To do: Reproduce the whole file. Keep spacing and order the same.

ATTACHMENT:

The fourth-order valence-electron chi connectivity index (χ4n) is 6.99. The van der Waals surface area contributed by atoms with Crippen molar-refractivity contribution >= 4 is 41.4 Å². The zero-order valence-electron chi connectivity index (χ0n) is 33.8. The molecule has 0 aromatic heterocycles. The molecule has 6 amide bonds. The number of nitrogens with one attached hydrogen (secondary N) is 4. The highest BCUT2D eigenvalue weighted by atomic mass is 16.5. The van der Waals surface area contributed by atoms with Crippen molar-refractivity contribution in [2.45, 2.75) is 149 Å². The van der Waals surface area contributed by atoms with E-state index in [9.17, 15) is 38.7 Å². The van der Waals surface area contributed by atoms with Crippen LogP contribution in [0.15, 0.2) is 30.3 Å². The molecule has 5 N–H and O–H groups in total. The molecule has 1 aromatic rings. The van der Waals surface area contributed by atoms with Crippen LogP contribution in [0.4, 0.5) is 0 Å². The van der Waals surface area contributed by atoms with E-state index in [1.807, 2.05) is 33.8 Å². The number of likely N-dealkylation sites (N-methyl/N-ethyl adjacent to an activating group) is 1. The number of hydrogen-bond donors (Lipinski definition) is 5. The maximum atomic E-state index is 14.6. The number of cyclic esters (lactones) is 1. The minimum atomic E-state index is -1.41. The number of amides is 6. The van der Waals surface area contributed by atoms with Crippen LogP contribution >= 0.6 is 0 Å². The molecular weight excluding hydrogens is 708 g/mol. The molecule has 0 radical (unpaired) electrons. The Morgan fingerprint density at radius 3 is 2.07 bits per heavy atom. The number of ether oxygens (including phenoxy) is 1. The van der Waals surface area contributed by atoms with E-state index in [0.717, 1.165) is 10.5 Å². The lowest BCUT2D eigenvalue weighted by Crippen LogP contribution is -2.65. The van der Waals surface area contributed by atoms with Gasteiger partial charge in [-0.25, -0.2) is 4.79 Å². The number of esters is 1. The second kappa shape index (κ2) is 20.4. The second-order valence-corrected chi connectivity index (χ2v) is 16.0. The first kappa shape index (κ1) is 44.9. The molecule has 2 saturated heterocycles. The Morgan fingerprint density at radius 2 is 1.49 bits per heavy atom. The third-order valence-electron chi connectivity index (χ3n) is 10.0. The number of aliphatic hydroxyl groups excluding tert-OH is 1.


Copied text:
The fourth-order valence-electron chi connectivity index (χ4n) is 6.99. The van der Waals surface area contributed by atoms with Crippen molar-refractivity contribution >= 4 is 41.4 Å². The zero-order valence-electron chi connectivity index (χ0n) is 33.8. The molecule has 0 aromatic heterocycles. The molecule has 6 amide bonds. The number of nitrogens with one attached hydrogen (secondary N) is 4. The highest BCUT2D eigenvalue weighted by atomic mass is 16.5. The van der Waals surface area contributed by atoms with Crippen molar-refractivity contribution in [2.45, 2.75) is 149 Å². The van der Waals surface area contributed by atoms with E-state index in [9.17, 15) is 38.7 Å². The van der Waals surface area contributed by atoms with Crippen LogP contribution in [0.15, 0.2) is 30.3 Å². The molecule has 5 N–H and O–H groups in total. The molecule has 1 aromatic rings. The van der Waals surface area contributed by atoms with Crippen LogP contribution in [0.4, 0.5) is 0 Å². The van der Waals surface area contributed by atoms with E-state index in [1.807, 2.05) is 33.8 Å². The number of likely N-dealkylation sites (N-methyl/N-ethyl adjacent to an activating group) is 1. The number of hydrogen-bond donors (Lipinski definition) is 5. The maximum atomic E-state index is 14.6. The number of cyclic esters (lactones) is 1. The minimum atomic E-state index is -1.41. The number of amides is 6. The van der Waals surface area contributed by atoms with Crippen LogP contribution >= 0.6 is 0 Å². The molecular weight excluding hydrogens is 708 g/mol. The molecule has 0 radical (unpaired) electrons. The Morgan fingerprint density at radius 3 is 2.07 bits per heavy atom. The number of ether oxygens (including phenoxy) is 1. The van der Waals surface area contributed by atoms with E-state index in [0.717, 1.165) is 10.5 Å². The lowest BCUT2D eigenvalue weighted by Crippen LogP contribution is -2.65. The van der Waals surface area contributed by atoms with Gasteiger partial charge in [-0.25, -0.2) is 4.79 Å². The number of esters is 1. The second kappa shape index (κ2) is 20.4. The second-order valence-corrected chi connectivity index (χ2v) is 16.0. The first kappa shape index (κ1) is 44.9. The molecule has 2 saturated heterocycles. The Morgan fingerprint density at radius 2 is 1.49 bits per heavy atom. The third-order valence-electron chi connectivity index (χ3n) is 10.0. The number of aliphatic hydroxyl groups excluding tert-OH is 1.